The shoulder joint is the most commonly dislocated major joint in the body. Its geometry provides the largest mobility among the other articulations but also predisposes to inherent instability [1]. The incidence of traumatic shoulder instability has been reported to be 1.7 % in the general population, with increased rates in men, athletes and the military [2]. In particular, anteroinferior dislocation is the most common type of glenohumeral instability accounting for over 90 % of all shoulder dislocations [3].

Although the labrum and the glenohumeral ligaments, particularly the inferior glenohumeral ligament (IGHL), have a critical role in the passive stabilisation of the shoulder, dynamic stabilisers are primarily muscular and include the rotator cuff, which provides a compressive stabilising effect [4, 5]. Associated injuries to the capsulolabral structures have been reported in most traumatic anterior shoulder dislocations and may play an important role in predicting recurrent instability [6].

Preoperative imaging is essential to obtain a detailed description of possible lesions with excellent delineation of the anterior labrum and associated glenohumeral ligament complex [79]. Computed tomography (CT) and CT arthrography are optimal in the quantification of glenoid bony lesions (bony Bankart) or fractures of the humeral head (Hill-Sachs), but show several limitations in the evaluation of muscles and tendons [10, 11].

Magnetic resonance (MR) arthrography has been reported to be superior to standard magnetic resonance (MR) imaging for the detection of suspected labral and/or ligamentous abnormalities and for distinguishing partial-thickness from full-thickness tears in the rotator cuff [12]. The superiority of MR arthrography lies with the fact that the contrast injected within the joint space distends the joint capsule, outlines intra-articular structures and leaks into abnormalities. Hence, MR arthrography exploits the natural advantages gained from joint effusion [13, 14].

To the best of our knowledge, there are very few publications on the diagnostic accuracy of MR arthrography for the delineation of anteroinferior labrum abnormalities of the shoulder. In these studies, the usefulness of MR arthrography in acute and chronic shoulder instability has been established, showing its role in the preoperative planning of arthroscopic reconstructions and in the identification of patients who might profit from an open rather than an arthroscopic surgical procedure [15, 16]. However, combined studies on the accuracy of MR arthrography of the shoulder and the imaging/arthroscopic classification of the imaging features are extremely limited. The purpose of our study was to evaluate the diagnostic performance of MR arthrography of the shoulder in the diagnosis of anteroinferior labrum lesions, using arthroscopy as the reference standard and to classify these lesions.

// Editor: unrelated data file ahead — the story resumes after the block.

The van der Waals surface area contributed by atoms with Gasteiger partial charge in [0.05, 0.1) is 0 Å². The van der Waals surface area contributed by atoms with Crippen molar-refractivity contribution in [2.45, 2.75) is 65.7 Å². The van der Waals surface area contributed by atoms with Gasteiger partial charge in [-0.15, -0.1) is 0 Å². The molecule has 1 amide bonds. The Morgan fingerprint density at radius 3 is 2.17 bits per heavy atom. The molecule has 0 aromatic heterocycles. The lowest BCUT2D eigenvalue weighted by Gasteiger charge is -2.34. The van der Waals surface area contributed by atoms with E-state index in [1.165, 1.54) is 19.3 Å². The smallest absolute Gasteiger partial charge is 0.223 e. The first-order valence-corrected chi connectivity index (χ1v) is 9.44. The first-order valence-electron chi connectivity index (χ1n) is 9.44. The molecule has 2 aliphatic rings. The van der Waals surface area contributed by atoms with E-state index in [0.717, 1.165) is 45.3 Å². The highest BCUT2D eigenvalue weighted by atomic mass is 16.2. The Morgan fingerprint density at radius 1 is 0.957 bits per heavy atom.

Materials and methods

The protocol was approved by the hospital’s board. The study was a 2-year (May 2010–May 2012) prospective analysis that included 59 consecutive patients (age range 16–65 years; mean age 29.3 years; 31 female and 28 male). The inclusion criteria were: (1) history of acute or chronic (more than three episodes of dislocation during a period of more than 2 months) anterior instability of the shoulder, (2) strong clinical suspicion of shoulder instability, (3) MR arthrography of the affected shoulder and (4) subsequent arthroscopy. Exclusion criteria were: (1) previous shoulder surgery, (2) fracture of the greater tuberosity of the humerus with malalignment after reduction and (3) nerve damage related to dislocation or reduction. In all cases initial clinical evaluation of the shoulder was performed by one experienced consultant shoulder surgeon. Those patients with strong clinical suspicion of anteroinferior labrum lesions were referred to the Radiology Department to have an MR arthrogram performed. The average time interval between the clinical and imaging appointment was 3 weeks. All MR arthrograms were performed by one experienced consultant musculoskeletal radiologist (5 years of experience). The images were interpreted for lesion depiction, location and characteristics by the same radiologist. Thereafter, the findings on the MR arthrography report were compared with the arthroscopic ones, as documented in the surgical notes of the patients, with regards to lesion presence and classification. The classification system for fibro-cartilaginous lesions of the glenoid labrum in shoulder instability, published by Faletti et al. [15] was used for the image interpretation and at arthroscopy. According to this system, in terms of grading, grade 0 corresponds to normal findings and grade I represents a tear of the glenoid labrum up to 1 cm in size. In grade II, the lesion involves the middle-inferior portion of the labrum, its size is >1 cm and is associated with a large capsule. In grade III, the lesion involves a larger portion of the labrum in all its extent, but with its bases still normally inserted. Finally, in grade IV, the anterior fibrocartilaginous glenoid labrum appears entirely discontinuous and anteriorly dislocated. In relation to the imaging criteria classification, demonstration of contrast between the glenoid and the detached labroligamentous complex with associated anterior displacement was characterised as Bankart lesion [12, 13]. An ALPSA lesion was diagnosed when medial displacement of the anteroinferior labroligamentous complex on the glenoid neck was seen [13, 14].